Model pro Cavani is a United gladiator destined for key role in final
Model pro Edinson Cavani is Man United’s gladiator with the film-star looks… He prefers the quiet life and loves hiking in the hills or taking his daughter fishing in his time off – but is destined for a key role in the Europa League final
- Edinson Cavani is a quiet man but when it comes to work, he flicks the switch
- His attitude of wanting to do more work all the time is rubbing off on players
- He seems destined to play a significant role in Wenesday’s Europa League final
- Cavani is carving his own niche in United folklore, following veteran footsteps
Roy Keane hissed his indignation as he watched the footage. It was the last Sunday in November and, at St Mary’s, Manchester United were trailing Southampton 2-0. At the start of the second half, Edinson Cavani had emerged wearing the wrong type of football boots.
‘How is the guy not prepared and ready to go on?’ Keane wondered. ‘It’s mind-boggling.’
The perception, in that moment, was that United were burdened with an old professional whose standards had slipped and had come to collect one last lucrative pay-day.
Edinson Cavani loves the outdoors and surprised his United team-mates by going out hiking
The Uruguayan is impressing for the club and remains a hugely dedicated professional
If the club’s old skipper was taken aback by what he saw on the south coast, it is fair to say the current squad had also raised an eyebrow towards Cavani – but for wildly different reasons.
Cavani, who ended up scoring twice against Southampton in a 3-2 win, had appeared destined for Major League Soccer with no suitable offers arriving from the top European leagues after leaving Paris Saint-Germain.
Inter Miami hoped to make Cavani, with his film-star looks, the lead attraction of their debut season but could not agree terms. The Uruguayan wanted a four-year deal, having spent the previous decade shining in Paris and Naples.
When that move fell through United took their opportunity. The deal was simple – 12 months with the option of another 12 if things worked out – and from the moment they began to talk, it was clear to the club they were dealing with a professional of the highest class.
In those early negotiations, Cavani made it clear the fire burning inside him was as intense as it had always been.
He spelled out what he would be doing to keep himself in peak physical condition and spoke about his off-field regime, including how he would employ a personal chef.
But there was more to it. Plenty of players can talk a good game but Cavani was engaged in learning about the young talent coming through and has had a bond with Mason Greenwood from those early days of autumn.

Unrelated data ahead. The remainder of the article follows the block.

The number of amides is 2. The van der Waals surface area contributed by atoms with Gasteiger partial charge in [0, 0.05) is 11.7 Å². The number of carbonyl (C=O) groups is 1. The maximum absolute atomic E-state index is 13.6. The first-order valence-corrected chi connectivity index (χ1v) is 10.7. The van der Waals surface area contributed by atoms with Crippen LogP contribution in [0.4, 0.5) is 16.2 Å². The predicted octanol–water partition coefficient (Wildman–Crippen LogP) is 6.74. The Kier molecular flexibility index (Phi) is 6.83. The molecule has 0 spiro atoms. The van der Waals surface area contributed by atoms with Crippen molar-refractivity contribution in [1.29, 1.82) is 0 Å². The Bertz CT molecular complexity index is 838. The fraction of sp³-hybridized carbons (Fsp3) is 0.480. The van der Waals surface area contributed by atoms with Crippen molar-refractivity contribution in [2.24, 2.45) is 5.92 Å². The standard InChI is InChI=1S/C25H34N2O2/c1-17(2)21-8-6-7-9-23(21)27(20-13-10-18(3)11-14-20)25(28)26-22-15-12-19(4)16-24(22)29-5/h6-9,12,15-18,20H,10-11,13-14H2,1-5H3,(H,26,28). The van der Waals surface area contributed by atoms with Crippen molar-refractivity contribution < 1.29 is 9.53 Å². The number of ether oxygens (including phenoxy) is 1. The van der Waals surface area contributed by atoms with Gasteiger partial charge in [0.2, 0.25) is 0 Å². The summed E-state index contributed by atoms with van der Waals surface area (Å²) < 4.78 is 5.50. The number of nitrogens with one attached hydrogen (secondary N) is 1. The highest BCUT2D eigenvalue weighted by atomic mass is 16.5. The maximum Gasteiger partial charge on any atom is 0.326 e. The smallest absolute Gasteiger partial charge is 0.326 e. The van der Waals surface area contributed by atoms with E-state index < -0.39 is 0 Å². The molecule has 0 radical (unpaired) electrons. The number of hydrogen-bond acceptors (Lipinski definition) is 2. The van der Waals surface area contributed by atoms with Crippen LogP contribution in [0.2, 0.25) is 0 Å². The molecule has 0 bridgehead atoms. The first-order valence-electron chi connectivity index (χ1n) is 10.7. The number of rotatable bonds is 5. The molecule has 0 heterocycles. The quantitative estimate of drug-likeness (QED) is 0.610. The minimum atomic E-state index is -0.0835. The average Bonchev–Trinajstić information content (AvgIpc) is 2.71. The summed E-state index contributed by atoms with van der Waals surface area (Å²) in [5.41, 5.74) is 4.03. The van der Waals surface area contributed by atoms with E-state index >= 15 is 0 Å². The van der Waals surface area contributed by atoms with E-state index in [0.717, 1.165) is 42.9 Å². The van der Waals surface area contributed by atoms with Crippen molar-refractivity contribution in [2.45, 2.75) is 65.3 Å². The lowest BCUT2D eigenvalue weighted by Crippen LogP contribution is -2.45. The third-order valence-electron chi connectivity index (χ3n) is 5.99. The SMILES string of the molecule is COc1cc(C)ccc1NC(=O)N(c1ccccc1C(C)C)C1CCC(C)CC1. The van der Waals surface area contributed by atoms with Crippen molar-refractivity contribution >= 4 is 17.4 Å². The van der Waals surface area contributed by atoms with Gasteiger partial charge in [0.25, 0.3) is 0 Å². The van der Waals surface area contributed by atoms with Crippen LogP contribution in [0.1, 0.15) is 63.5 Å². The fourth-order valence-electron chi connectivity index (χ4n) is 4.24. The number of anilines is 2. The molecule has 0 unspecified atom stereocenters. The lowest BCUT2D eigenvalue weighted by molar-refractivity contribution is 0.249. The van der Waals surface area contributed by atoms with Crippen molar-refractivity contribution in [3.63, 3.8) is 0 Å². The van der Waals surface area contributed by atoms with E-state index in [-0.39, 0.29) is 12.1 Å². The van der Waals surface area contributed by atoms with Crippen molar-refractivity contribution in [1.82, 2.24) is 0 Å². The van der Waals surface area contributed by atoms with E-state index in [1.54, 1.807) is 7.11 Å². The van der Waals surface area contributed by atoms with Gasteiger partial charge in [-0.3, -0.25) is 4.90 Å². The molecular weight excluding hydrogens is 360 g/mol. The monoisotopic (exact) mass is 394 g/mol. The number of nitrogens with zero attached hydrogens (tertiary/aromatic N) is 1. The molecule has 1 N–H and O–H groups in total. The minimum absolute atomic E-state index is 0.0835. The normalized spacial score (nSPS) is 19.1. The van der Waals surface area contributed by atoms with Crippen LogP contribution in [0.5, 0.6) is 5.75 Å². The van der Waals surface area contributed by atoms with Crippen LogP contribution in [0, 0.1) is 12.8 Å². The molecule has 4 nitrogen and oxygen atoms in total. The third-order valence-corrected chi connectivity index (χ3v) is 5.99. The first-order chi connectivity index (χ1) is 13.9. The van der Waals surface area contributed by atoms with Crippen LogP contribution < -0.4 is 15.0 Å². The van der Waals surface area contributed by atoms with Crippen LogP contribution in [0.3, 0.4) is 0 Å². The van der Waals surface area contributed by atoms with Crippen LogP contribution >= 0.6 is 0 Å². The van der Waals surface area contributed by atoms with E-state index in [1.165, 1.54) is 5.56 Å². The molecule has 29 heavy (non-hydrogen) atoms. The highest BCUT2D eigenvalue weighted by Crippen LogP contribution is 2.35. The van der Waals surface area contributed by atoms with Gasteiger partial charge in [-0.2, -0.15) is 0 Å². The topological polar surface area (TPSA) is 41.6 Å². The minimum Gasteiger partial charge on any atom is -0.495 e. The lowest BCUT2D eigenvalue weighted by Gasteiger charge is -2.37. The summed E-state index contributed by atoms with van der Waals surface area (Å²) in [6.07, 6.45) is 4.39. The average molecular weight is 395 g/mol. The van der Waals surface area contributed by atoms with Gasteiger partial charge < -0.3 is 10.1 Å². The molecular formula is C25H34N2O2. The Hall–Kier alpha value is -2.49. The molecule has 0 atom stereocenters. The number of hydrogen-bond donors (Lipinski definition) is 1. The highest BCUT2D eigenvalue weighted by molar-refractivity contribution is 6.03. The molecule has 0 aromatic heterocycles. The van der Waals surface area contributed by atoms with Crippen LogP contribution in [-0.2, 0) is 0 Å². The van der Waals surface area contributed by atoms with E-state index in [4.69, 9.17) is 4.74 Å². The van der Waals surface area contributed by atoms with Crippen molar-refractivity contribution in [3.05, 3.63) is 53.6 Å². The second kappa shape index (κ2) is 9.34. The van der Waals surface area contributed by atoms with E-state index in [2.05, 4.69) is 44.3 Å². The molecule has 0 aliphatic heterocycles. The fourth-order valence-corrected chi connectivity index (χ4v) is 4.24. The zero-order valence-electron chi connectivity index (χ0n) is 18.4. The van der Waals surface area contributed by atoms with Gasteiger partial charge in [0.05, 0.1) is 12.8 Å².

The England forward has watched how the 34-year-old lives his life away from football and realised what is required.
There has been no opportunity to explore Manchester’s bustling restaurant scene in his eight months here, due to lockdown, but it wouldn’t really interest him anyway.
Cavani took his new colleagues by surprise when he took himself off into the hills on the outskirts of the city, shortly after signing, to spend some time hiking. He has also taken his daughter, India, fishing.
He is a quiet man, who likes a simple life, but the switch flicks when he goes to work. Straight away, when Cavani took to the pitches at the club’s Carrington training complex, they could see why he had achieved what he had done through his career.
Cavani, pictured with his daughter India, enjoys a spot of fishing to relax
It wasn’t just the effort and focus that he put into each session but the intensity he displayed and standards he demanded.
There is a running drill that United’s staff do to work on reaction time and how quickly the players can get back into team shape. Kieran McKenna, one of Ole Gunnar Solskjaer’s coaching staff, is responsible for blowing a whistle to signal when they should sprint back into position.
Recently, they had finished doing this exercise when McKenna blew his whistle for something else. Upon hearing it, Cavani hurtled back from where he had been standing on the other side of the pitches and got ready to ‘play’, unaware the session was over.
Cavani is always switched on and he will constantly talk to the fitness coaches at the end of each day to know how much running he has done in a session; he has a figure in mind that he wants to hit and frequently stays on to do extra work.
Cavani has scored 16 goals for United this season and is raising the standards for others
Such an attitude has rubbed off. If United are going to win the first trophy of Solskjaer’s reign in Gdansk on Wednesday, their gladiator Cavani – who was outstanding in both legs of the semi-final slaying of Roma – seems destined to fulfil a significant role.
Beyond that, he is looking forward to next season. One reason he chose to sign his contract extension is due to his team-mates explaining how he will be treated by home fans when Old Trafford fills up again.
There is a special place in United folklore for the experienced forwards who come in to make a difference, such as Teddy Sheringham in 1997 and, more recently, Zlatan Ibrahimovic.
But Cavani, with 16 goals to date, has carved his own niche. He is a professional’s professional – the kind who triggers the raising of standards.
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